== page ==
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Activists Push One Per Cent Solution for Canada's Rental Housing "Crisis"

Written by on Wednesday, 09 October 2002 7:00 pm
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Canada's housing markets have been hot news all year, with existing homes setting sales records across the country, and the new home market also doing well. For the two-thirds of Canadians who own their homes, life is good -- low interest rates are keeping mortgage payments down, while house prices rise and increase the equity in their homes.

But those who don't have a home have also been making headlines. In Vancouver, a group of homeless people took over a vacant building and refused to leave. In Toronto, where a "tent city" of more than 100 homeless people had been established for a couple of years, the landlord finally moved in security forces and police to evict them. The landowner -- The Home Depot -- was criticised by some and praised by others for moving the squatters off its land.

The growing number of homeless people across the country are the most visible reminders that for many Canadians, keeping a roof over their head is a major struggle. Michael Shapcott, a research associate at the Centre for Urban and Community Studies at the University of Toronto and a long-time housing activist, says, "By any measure, the rental housing crisis has grown to desperate proportions. Supply is dwindling, rents are increasing. Median incomes (which, in real dollars, are only half of owners') fell by three per cent from $21,554 in 1984 to $20,947 in 1999. Renters' median net worth dropped by 48 per cent to $2,060 in 1999 from $3,985 in 1984. That barely covers two months rent in Toronto."

Shapcott submitted a paper to this week's TD Forum on Canada's Standard of Living , a gathering of business leaders and academics in Ottawa that banded together with the goal of providing practical solutions to how Canada can exceed the U.S. standard of living within 15 years. In his paper, Shapcott says, "Adequate, affordable housing is fundamental to the standard of living of Canadians generally...but there is a sharp divide between owners and renters in Canada."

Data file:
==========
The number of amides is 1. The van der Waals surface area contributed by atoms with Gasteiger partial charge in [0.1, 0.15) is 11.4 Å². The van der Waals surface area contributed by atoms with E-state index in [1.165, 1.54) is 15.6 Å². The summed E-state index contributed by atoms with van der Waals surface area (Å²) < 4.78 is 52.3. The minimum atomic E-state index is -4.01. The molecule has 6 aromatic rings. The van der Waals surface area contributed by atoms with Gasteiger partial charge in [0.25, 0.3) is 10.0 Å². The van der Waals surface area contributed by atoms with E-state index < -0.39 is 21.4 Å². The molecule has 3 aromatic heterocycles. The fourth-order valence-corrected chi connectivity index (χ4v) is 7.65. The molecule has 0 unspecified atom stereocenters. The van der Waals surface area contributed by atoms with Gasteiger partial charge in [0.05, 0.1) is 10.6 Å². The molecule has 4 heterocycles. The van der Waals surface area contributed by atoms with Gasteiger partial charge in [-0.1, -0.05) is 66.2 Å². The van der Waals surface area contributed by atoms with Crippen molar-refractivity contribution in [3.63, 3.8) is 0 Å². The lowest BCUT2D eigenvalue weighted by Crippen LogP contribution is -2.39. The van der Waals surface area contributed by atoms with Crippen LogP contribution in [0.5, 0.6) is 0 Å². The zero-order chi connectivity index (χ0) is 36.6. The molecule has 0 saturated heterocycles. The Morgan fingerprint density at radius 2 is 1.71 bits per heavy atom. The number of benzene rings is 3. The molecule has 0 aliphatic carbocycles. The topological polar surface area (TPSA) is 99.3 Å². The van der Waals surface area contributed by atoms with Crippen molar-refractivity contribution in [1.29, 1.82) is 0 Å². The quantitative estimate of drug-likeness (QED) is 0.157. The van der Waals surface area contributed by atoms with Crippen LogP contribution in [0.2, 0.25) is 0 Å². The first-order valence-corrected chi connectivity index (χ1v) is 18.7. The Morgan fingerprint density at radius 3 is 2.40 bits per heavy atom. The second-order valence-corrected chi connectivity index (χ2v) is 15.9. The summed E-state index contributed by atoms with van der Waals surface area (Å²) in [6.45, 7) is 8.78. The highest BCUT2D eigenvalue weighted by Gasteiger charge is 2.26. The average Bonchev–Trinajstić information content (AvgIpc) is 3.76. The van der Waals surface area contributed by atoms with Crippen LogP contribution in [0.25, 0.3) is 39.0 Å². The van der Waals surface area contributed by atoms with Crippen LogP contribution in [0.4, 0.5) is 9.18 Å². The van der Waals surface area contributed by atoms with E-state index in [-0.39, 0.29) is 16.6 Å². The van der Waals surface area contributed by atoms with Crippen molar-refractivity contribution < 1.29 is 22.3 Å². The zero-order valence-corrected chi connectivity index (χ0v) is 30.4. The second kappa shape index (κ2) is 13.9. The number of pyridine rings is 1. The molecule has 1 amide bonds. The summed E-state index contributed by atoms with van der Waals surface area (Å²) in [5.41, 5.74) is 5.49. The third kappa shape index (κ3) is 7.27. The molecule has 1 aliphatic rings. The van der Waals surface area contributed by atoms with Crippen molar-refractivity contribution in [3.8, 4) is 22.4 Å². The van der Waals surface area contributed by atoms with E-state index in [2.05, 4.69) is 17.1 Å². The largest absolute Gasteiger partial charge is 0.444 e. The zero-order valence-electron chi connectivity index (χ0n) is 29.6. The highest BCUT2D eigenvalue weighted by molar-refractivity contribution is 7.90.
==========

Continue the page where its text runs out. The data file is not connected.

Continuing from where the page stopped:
He says that while home ownership enjoys government grants and tax measures such as capital gains exemptions, the federal government cut $1.8 billion in housing spending from 1984 to 1993, when it stopped all funding for new affordable housing. All the provinces except for Quebec have cut spending for social housing programs.

Hardly any new affordable housing is currently being built in Canada because there's no incentive for the private sector to build it. Shapcott says there's an increase in the number of existing affordable units that are being demolished or converted to expensive condominiums. The result is that vacancy rates for affordable housing remain critically low, and rents continue to rise.

"As the squeeze grows, more renters are forced into food banks," says Shapcott. "During 2001, almost 61,000 households faced eviction in Ontario, more than 80 per cent of them because they couldn't afford to pay the rent."

He says "growing homelessness is seen in overcrowded shelters from Vancouver to St. John's...There are more than 1,200 homeless people in Edmonton, and more than 100 people who are turned away from shelters there every night because there is no room." Shapcott also says that although official statistics of homeless deaths are not maintained anywhere in the country, the Toronto Disaster Relief Committee's list of known deaths of homeless people has 32 men, women and children in 2000 alone.

Shapcott is calling on the federal government to adopt a plan called the One Percent Solution, which was conceived by his colleague at the University of Toronto, David Hulchanski. It calls for all governments to double their housing spending and add an additional one per cent. That would mean that the federal government would have to come up with about $2 billion in new housing spending annually, which would return to the housing budget to the levels of the early 1990s.

The One Percent Solution envisions spending about half the money to create 10,000 new housing units every year. The units would be targeted to the low- and moderate-income families who need housing the most. Shapcott notes that building the units would also have the economic benefits of creating new jobs and producing tax revenues for all levels of government.

The proposed solution would also provide about $500 million a year for rent supplements, for both private and non-profit housing providers, based on a contract with the landlord to ensure the property is well-maintained and remains affordable over time.

The remaining funds would be divided up to provide support programs for those who require special services; a continuation of an existing federal government program that provides funds to upgrade properties and maintain them to livable standards; and an emergency relief fund for people who are already homeless.

"The key elements of the solution are apparent. The key actors are willing to participate. All that remains is to harness the resources and get the work done," says Shapcott.

While the federal government is currently studying several aspects of these and other proposals, no financial commitments have been forthcoming. The next federal budget is expected to be unveiled in February.

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  About the author, Jim Adair

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